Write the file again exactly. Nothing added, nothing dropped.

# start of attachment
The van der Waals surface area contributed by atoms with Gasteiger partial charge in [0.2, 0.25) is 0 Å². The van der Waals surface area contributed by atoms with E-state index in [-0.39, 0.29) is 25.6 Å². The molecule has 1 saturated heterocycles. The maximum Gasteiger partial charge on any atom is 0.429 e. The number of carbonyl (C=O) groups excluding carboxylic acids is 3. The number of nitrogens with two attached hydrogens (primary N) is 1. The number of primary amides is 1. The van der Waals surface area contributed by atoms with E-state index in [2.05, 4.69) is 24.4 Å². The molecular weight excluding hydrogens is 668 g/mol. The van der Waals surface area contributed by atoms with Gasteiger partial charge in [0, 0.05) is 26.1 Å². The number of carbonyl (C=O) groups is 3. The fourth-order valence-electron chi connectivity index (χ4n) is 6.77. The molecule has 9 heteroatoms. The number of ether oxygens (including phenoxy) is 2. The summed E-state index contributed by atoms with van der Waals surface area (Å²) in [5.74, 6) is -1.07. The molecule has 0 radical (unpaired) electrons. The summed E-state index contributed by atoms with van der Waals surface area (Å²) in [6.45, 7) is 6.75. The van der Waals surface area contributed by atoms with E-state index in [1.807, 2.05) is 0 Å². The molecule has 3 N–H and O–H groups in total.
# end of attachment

The van der Waals surface area contributed by atoms with Gasteiger partial charge in [0.2, 0.25) is 0 Å². The van der Waals surface area contributed by atoms with E-state index in [-0.39, 0.29) is 25.6 Å². The molecule has 1 saturated heterocycles. The maximum Gasteiger partial charge on any atom is 0.429 e. The number of carbonyl (C=O) groups excluding carboxylic acids is 3. The number of nitrogens with two attached hydrogens (primary N) is 1. The number of primary amides is 1. The van der Waals surface area contributed by atoms with E-state index in [2.05, 4.69) is 24.4 Å². The molecular weight excluding hydrogens is 668 g/mol. The van der Waals surface area contributed by atoms with Gasteiger partial charge in [0, 0.05) is 26.1 Å². The number of carbonyl (C=O) groups is 3. The fourth-order valence-electron chi connectivity index (χ4n) is 6.77. The molecule has 9 heteroatoms. The number of ether oxygens (including phenoxy) is 2. The summed E-state index contributed by atoms with van der Waals surface area (Å²) in [5.74, 6) is -1.07. The molecule has 0 radical (unpaired) electrons. The summed E-state index contributed by atoms with van der Waals surface area (Å²) in [6.45, 7) is 6.75. The van der Waals surface area contributed by atoms with E-state index in [1.807, 2.05) is 0 Å². The molecule has 3 N–H and O–H groups in total.